Monday, March 21, 2011


FOR CRYING OUT LOUD II and DEMONS Launch Party and Readings

The Supermarket
268 Augusta Ave, Kensington Market

Thursday March 24th, 2011 @ 6:30 PM to 9:00 PM

FOR CRYING OUT LOUD II will be on sale for $12. DEMONS will be on sale for $7. Other back-list titles will be available as well.

There is no cover. This is a fully licensed event. Contributors to each publication will be reading to celebrate this unique release. It will be hosted by Ferno House staff.

Eh. I'll probably be reading.

Sunday, March 20, 2011

First lines are sexy.

Find the first line of a story I wrote at the sexy first line (and short-short story) website, 50 to 1. The story's actually about a girl who falls for a boy who falls for her best friend, who's a guy, and how they make it work. I don't think it'll ever be published. But you can read the opener!

Here are some other first lines that are cool and so on . . .

Call me Ishmael. —Herman Melville, Moby-Dick (1851)

Lolita, light of my life, fire of my loins. —Vladimir Nabokov, Lolita (1955)

"To be born again," sang Gibreel Farishta tumbling from the heavens, "first you have to die." —Salman Rushdie, The Satanic Verses (1988)

Most really pretty girls have pretty ugly feet, and so does Mindy Metalman, Lenore notices, all of a sudden. —David Foster Wallace, The Broom of the System (1987)

and from my mentor, the estimable Larry Garber, from his first novel Tales from the Quarter:

There are some women who are terribly narcissistic; they keep kissing their own shadows and getting their lips dirty.

You should really track this book down and read it. Probably at the biblio, since it's out of print.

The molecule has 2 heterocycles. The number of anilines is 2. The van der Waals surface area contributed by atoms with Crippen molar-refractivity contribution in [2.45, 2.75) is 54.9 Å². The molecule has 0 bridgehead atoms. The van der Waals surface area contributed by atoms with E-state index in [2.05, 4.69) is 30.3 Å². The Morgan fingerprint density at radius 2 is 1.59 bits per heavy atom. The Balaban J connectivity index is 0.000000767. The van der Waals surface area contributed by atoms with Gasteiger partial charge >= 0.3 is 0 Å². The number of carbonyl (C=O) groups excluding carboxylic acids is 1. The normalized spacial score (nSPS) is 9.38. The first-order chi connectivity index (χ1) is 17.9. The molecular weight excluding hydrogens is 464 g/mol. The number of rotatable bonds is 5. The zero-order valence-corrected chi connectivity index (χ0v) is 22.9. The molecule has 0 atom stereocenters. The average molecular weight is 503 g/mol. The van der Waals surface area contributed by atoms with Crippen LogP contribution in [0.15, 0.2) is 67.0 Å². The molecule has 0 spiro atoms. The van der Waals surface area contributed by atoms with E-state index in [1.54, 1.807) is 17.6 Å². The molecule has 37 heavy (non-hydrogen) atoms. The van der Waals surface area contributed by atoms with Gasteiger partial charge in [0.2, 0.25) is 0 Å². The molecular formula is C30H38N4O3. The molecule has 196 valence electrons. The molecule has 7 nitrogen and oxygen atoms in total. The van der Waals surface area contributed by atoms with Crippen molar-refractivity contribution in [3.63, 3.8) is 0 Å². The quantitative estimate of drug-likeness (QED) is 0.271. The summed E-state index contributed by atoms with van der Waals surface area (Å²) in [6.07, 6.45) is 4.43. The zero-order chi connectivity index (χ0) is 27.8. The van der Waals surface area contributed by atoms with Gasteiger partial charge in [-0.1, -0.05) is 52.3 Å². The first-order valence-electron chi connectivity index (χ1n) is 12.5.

Monday, March 14, 2011

Shhh. Quiet.

I don't really enter contests, or haven't in the past. Mostly because I'm miserly and don't like paying for anything. But I'm starting to enter more contests, including the Dzanc Book International Literary Award. You should know right out that I didn't win. But I was named a finalist, which I think is worth celebrating. Deets below . . .

Dzanc Books and Guernica are pleased to announce the winner of the International Literature Award—affiliated with the DISQUIET International Literary Program in Lisbon, Portugal (June 19-July 2, 2011)—who receives airfare, accommodations, and tuition to this summer’s program and publication in Guernica.

Out of just under 200 entries, Final Judge Chris Abani selected a group of poems by Jacob Shores-Arguello as the winner:

Jacob Shores-Arguello grew up in Costa Rica and the United States. He studied poetry and translation at the MFA program at the University of Arkansas where he was the Walton Fellow. He is also the recipient of a Fulbright Fellowship to Ukraine and the Fine Arts Work Center Fellowship in Provincetown.

Finalists include:

Kevin Kaiser’s “Little Parrots” (fiction)
Angie Lee’s “Shuffle Master of the Universe” (nonfiction)
Andrew MacDonald’s “Krupkee” (fiction) - this is me!
Shivani Manghnani’s “Tsunami” (nonfiction)
Ottessa Moshfegh’s “The Chaperone” (fiction)
Brian Sousa’s “Away from the Mountains and Towards the Sea” (fiction)
Eleanor Stanford’s “A Story of Brazil in Three Fruits” (nonfiction)

With 200 submissions, making the final eight is pretty happy-making. Methinks it's time to start shopping the piece!

xo -a

Saturday, March 12, 2011

Silk Road / Katrina Best's Bird Eat Bird

The latest ish of Oregon-based literary journal Silk Road is out, and included between its pages is a short story I wrote about a kid who's dad went mental in a supermarket and said kid's relationship with the Ukrainian exchange student he bullies. Doubt this one will ooze over the Canadian border, so if you really, reeeeally need to read, you'll have to either go to the states or order via their website.

Also, I want everyone to go out and buy Katrina Best's debut collection, Bird Eat Bird, which recently won the Commonwealth First Book Award for the Canada / Caribbean Region. Before Katrina hit it big time, I reviewed her book here. But as much as I'd like to take credit for 100% of the book's success, I'm willing to concede that Katrina might have played a role in it, too.

(winky emoticon face)